John Marshall (swimmer)

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John Marshall
John Marshall (swimmer).jpg
Marshall holding 1950 AAU title badges
Personal information
Full name John Birnie Marshall
National team  Australia
Born (1930-03-29)29 March 1930
Bondi, New South Wales
Died 31 January 1957(1957-01-31) (aged 26)
Melbourne, Victoria
Sport Swimming
Strokes Freestyle, butterfly
College team Yale University
Coach Bob Kiphuth

John Birnie Marshall (29 March 1930 – 31 January 1957) was an Australian competitive swimmer of the 1940s and 1950s who won a silver medal in the 1500-metre and a bronze medal in the 400-metre freestyle at the 1948 Summer Olympics.[1] By the age of 21, he had set 28 world and 38 American records.[2][3][clarification needed Australian with American records]


Marshall was born in Bondi, New South Wales, the elder son of Alexander St Andrew McLean Marshall, a window dresser and former surfing champion from Western Australia. He soon moved to Perth, where he started swimming in the Swan River by the age of three, and in 1935 to Melbourne. As a teenager he took up cricket, association football and athletics and only later shifted to swimming.

In 1947 he won every event from the 220-yard to the 1650-yard freestyle at the 1947 Australian championships. The following year, he was selected for the London Olympics, where he claimed bronze in the men's 400-metre freestyle behind the American duo of Bill Smith and Jimmy McLane. He claimed a silver medal in the men's 1500-metre freestyle, behind McLane. In Marshall's era, the 200-metre freestyle was not part of the Olympic swimming program. McLane's coach, Bob Kiphuth was so impressed by Marshall's performance that the same year he arranged for Marshall to study at Yale University and swim for the Yale Bulldogs swimming and diving team. Under Kiphuth's guidance, Marshall set 19 world records, 15 of them within four months in 1950. At the 1949 Australian championships he won all freestyle events from 100- to 1500-metre, and at the 1950 U.S. Amateur Athletic Union (AAU) Indoor Championships he collected the 220-yard, 440-yard, 880-yard, 200-metre, 400-metre and 1-mile titles.[2][4]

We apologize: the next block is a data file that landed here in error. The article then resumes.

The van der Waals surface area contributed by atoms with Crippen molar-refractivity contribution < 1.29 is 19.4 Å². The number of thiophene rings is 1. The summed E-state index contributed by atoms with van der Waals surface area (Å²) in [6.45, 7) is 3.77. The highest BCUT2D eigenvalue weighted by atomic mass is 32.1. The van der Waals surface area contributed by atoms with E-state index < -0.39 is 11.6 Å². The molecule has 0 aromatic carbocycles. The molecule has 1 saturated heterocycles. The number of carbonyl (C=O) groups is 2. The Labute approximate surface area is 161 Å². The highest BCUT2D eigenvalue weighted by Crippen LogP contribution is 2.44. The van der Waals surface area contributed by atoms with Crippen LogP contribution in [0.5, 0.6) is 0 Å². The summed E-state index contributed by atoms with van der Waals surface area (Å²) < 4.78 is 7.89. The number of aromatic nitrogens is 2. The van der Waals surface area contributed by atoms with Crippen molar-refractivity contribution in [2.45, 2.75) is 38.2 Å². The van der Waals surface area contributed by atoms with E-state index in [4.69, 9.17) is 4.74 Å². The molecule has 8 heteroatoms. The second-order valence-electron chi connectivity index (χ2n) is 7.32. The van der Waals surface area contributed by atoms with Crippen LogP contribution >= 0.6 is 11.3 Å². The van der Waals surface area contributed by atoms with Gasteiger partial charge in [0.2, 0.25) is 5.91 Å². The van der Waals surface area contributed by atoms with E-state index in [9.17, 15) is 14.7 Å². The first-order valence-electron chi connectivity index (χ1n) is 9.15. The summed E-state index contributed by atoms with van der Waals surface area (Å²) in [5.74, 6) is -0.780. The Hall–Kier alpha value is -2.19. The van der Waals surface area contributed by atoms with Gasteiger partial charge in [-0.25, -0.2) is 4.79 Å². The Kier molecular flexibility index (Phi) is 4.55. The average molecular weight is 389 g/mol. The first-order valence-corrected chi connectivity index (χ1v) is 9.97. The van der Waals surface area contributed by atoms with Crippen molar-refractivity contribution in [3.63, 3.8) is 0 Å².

Marshall was burnt out by the 1952 Summer Olympics – he failed to qualify for the final of the 400-metre freestyle, and finished an eighth in the final of the 1500-metre freestyle, more than 41 seconds behind the second-last finisher.[1] In 1954 he returned to Australia, where he worked for the tyre company of the Australian former swimmer Frank Beaurepaire. On 14 September 1955 he married Wendy Patricia Byrne, an 18-year-old competition diver.[2]

Marshall made a third attempt at Olympic glory at the 1956 Summer Olympics in Melbourne. At the age of 26, he had given up freestyle, and placed his efforts in the newly recognized butterfly stroke. Although he reached the finals of the 200-metre butterfly, he finished fifth behind American William Yorzyk.[1] A few weeks after the 1956 Olympics, Marshall was killed in a car accident, while three teenagers, the passengers of the car he was driving, escaped with minor injuries.[5] In 1973 he was inducted into the International Swimming Hall of Fame[4] and in 1985 to the Sport Australia Hall of Fame.[3]

See also[edit]


  1. ^ a b c John Marshall Archived 1 August 2015 at the Wayback Machine..
  2. ^ a b c Gordon, Harry (2000). Marshall, John Birnie (1930–1957). Australian Dictionary of Biography
  3. ^ a b John Marshall – Swimming. Sport Australia Hall of Fame
  4. ^ a b JOHN MARSHALL (AUS) 1973 Honor Swimmer. International Swimming Hall of Fame
  5. ^ "Champ Swimmer John Marshall Dies". The Victoria Advocate. January 31, 1957

External links[edit]